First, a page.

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Interior decorators are responsible for designing interior spaces that blend artistic style and functionality with a client’s budget and individual taste. By choosing correct fabrics, furnishings and color palettes, an interior decorator can turn a plain or mismatched dwelling into a seamlessly designed home that fits together to reflect the owner’s personality. Part architect, part psychologist, part artist, an interior decorator can help a less design-inclined client express their individuality through the look and feel of their home.
Many interior decorators have a background in art, architecture or design. Although some come to the business of interior design through practical experience, many choose to become certified or accredited by following a combination education and experience program laid out by overseeing groups, such as the Interior Design Educators Council or the National Council of Interior Design Qualification. These boards certify, through tests and portfolio reviews, that an aspiring designer has satisfied a basic criteria for a career in the field.
Interior decorators tend to specialize in a particular field of design. While some may specialize in creating luxury interiors for the homes of wealthy clients, others may focus on office or industrial design. The field of commercial design can vary widely, with work available designing hospitals, offices, businesses and industrial interiors. Residential designers tend to focus primarily on homes, though some may be called upon to design multi-family dwellings and apartment complexes.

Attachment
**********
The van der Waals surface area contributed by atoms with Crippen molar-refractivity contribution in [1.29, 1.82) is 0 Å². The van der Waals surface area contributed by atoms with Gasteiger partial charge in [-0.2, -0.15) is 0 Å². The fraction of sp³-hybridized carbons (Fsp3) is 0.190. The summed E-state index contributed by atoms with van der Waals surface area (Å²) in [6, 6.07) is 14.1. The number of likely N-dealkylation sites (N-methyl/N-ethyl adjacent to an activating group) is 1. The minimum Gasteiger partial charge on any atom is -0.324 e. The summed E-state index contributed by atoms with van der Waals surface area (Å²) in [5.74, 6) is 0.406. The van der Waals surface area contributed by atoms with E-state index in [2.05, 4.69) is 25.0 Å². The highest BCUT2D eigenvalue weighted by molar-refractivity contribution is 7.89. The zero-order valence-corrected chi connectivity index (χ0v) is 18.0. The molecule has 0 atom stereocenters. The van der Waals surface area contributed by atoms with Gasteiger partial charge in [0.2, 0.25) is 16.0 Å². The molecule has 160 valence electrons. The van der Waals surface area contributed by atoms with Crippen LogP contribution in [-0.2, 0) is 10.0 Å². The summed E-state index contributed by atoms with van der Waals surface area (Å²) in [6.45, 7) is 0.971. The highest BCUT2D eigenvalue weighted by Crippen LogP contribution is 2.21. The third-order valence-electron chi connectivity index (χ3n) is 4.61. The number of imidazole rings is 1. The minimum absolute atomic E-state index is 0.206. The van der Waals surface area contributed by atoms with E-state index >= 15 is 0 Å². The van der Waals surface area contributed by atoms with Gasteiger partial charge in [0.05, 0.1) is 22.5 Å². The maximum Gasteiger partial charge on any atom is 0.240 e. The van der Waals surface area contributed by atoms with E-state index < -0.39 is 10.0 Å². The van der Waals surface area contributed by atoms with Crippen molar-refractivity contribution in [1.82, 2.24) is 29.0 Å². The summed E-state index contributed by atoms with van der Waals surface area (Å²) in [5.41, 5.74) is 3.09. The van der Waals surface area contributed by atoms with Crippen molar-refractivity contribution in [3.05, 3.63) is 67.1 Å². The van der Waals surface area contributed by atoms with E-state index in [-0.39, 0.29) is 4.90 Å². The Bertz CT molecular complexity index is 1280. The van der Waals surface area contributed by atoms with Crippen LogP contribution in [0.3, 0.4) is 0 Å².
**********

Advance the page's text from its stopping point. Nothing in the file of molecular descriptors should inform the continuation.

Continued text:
Experienced interior designers frequently form beneficial relationships with professionals in related fields. Having contacts within the painting, furnishing and fabric industries can allow a designer to get better prices and speedier service for their clients. Some interior design firms form partnerships with other professionals, so they are better able to provide clients with a completely streamlined design package based on their needs.
Interior designers need to possess excellent communication and customer service skills. If designing a client’s home, they need to create a focused picture of the clients design preferences. Established designers must be able to determine what a client needs on a practical and artistic level: do they like tropical furnishings or English country styles? Do they want a warm, comfortable and kid-friendly environment or would they prefer their home to be a sleek work of modern style? In order to satisfy a client’s sometimes nebulous demands, any good interior designer will be able to ferret out answers to these questions and lead confused clients to satisfying solutions.
Those considering careers as interior decorators should begin taking classes and seeking resources regarding art, design history, and practical skills such as painting, molding and sewing. Consider contacting a local design firm and asking about intern or entry-level positions within the company. Those interested in becoming interior decorators may also want to check with firms regarding certification programs and the best path to a career in the field in your area.
In choosing interior decorators, be as choosy as possible. While it is very important to review prospective designers’ portfolios of work, it is even more critical to find a designer who listens and communicates well. Remember: the finished product is meant to reflect the sensibilities and needs of the customer, so be sure to find a designer whose primary focus is ensuring that their clients' vision is established.